UK Scholar Sounds Alarm Over Chinese Legal Expert Targeted by Beijing

Kerry Brown says Chinese dissidents and critics of the ruling party are now living through 'dark days.'
By Jane Tang
UK Scholar Sounds Alarm Over Chinese Legal Expert Targeted by Beijing Professor Xu Zhangrun of Tsinghua University is shown in undated photos.
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A U.K.-based China scholar has spoken out in support of former Tsinghua University law scholar Xu Zhangrun, who is believed to be under house arrest at his Beijing home, under the constant gaze of surveillance cameras.

Kerry Brown, professor of Chinese Studies and director of the Lau China Institute at King’s College, London, wrote that while Xu is technically "at liberty," he has paid a heavy price for his criticism of China's political and judicial system under the ruling Chinese Communist Party (CCP) and general secretary Xi Jinping.

Authorities in Beijing detained Xu on the morning of July 6, 2020 on allegations of "seeking out prostitutes" after he called online for political reforms.

He was released a week later, but later told the media that he had been fired from his teaching post and subjected to public sanctions for "moral corruption" by Tsinghua University's law school.

Charges of "seeking out prostitutes" have been used before by the Chinese authorities to target peaceful critics and activists, or anyone who runs afoul of local officials and powerful vested interests. Xu has lodged a legal challenge, and denies the charges.

Xu had penned a 10,000-word essay dated May 21, 2020, in which he hit out at Xi Jinping for "isolating" China from the international community with his foreign policy.

The essay called for China's leaders to be held politically accountable, for the release of prisoners of conscience including journalists and human rights lawyers, and for an end to the political targeting of academics.

Xu has also called for constitutional amendments passed in 2018 that allow indefinite rule by Xi to be revoked, and for legislation requiring officials to publish details of their assets and financial interests.

"These are dark days for anyone who takes a dissenting position in China," Brown wrote in a recent commentary on an edition of Xu's letters for Australia's Inside Story website.

"We see from these letters, which were written last July and August to supporters and the Fairbank Center at Harvard University ... this is a marginal existence."

Xu's "Ten Letters from a Plague Year" was published in Chinese earlier this year, and is currently being translated by Geremie Barmé for China Heritage.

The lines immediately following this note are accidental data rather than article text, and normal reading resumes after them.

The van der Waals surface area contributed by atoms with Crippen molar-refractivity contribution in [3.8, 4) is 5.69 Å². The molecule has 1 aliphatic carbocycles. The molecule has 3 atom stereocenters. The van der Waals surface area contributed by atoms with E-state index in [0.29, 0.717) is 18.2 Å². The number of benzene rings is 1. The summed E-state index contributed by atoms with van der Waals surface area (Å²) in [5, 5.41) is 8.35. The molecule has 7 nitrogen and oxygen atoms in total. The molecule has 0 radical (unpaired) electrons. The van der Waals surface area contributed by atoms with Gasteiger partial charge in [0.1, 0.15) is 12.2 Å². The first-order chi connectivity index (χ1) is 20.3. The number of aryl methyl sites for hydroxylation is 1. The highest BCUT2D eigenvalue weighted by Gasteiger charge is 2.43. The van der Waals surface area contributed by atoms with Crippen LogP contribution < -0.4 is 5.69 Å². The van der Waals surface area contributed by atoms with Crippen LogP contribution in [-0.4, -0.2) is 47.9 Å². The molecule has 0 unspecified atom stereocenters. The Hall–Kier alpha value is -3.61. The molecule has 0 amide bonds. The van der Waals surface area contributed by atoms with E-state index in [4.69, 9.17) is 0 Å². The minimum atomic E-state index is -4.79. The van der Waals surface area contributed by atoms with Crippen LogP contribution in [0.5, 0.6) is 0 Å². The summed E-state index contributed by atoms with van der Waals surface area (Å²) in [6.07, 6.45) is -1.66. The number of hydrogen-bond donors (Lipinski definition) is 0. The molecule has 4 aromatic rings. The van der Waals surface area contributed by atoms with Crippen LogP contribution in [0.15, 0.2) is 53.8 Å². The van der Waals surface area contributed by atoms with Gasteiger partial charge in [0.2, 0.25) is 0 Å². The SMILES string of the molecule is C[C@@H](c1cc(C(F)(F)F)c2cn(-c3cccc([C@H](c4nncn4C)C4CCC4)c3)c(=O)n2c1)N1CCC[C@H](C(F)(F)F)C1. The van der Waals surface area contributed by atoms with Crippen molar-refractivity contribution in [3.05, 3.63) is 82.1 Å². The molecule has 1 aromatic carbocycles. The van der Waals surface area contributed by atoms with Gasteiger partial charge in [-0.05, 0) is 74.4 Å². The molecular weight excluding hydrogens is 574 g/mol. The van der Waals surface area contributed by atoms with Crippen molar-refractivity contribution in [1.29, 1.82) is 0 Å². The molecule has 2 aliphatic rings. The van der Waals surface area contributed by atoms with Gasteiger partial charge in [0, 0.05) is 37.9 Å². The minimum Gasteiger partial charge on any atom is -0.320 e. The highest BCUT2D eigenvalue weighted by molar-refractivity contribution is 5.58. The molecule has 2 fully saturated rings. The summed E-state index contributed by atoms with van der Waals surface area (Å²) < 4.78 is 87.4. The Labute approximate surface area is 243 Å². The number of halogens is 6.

'A spectral existence'

"With no job or livelihood, he seems to occupy a kind of spectral existence," Brown wrote, quoting one of Xu's letters in the commentary.

"China’s present totalitarian order has imposed a regime of censorship the likes of which has never been seen before," Xu writes.

"Under it, editing has become a particularly fraught occupation and shepherding anything through to publication a hazardous process."

"Everyone involved in the industry is hesitant. Authors feel that they are treading on thin ice," writes Xu, who also described living under surveillance cameras at his Beijing home in a December 2020 essay.

Brown added: "[Xu] is able to observe the public world even though he is denied a voice in it. He watches debates online but isn’t allowed to participate ... This seems to be the kind of purgatory the party wants to consign problematic figures to."

"With Xi Jinping and his colleagues having defined a form of nationalism and patriotic fervor so potent it intoxicates a swathe of the public, someone like Xu resembles the sole sober person at a drunken party," Brown wrote.

Brown also highlighted the plight of veteran literary figure Geng Xiaonan, who was sentenced to three years' imprisonment for "illegal business operations" by a Beijing court in February 2021 after she expressed public support for Xu.

Geng and Qin were detained on Sept. 9, 2020 on suspicion of "illegal business operations," and formally arrested a month later.

Xu Zhangrun also called for the couple's release, saying in an open letter that "illegal business operations" is a blanket charge used to target people for political reasons, and has been arbitrarily applied to Geng and her husband.

Translated and edited by Luisetta Mudie.


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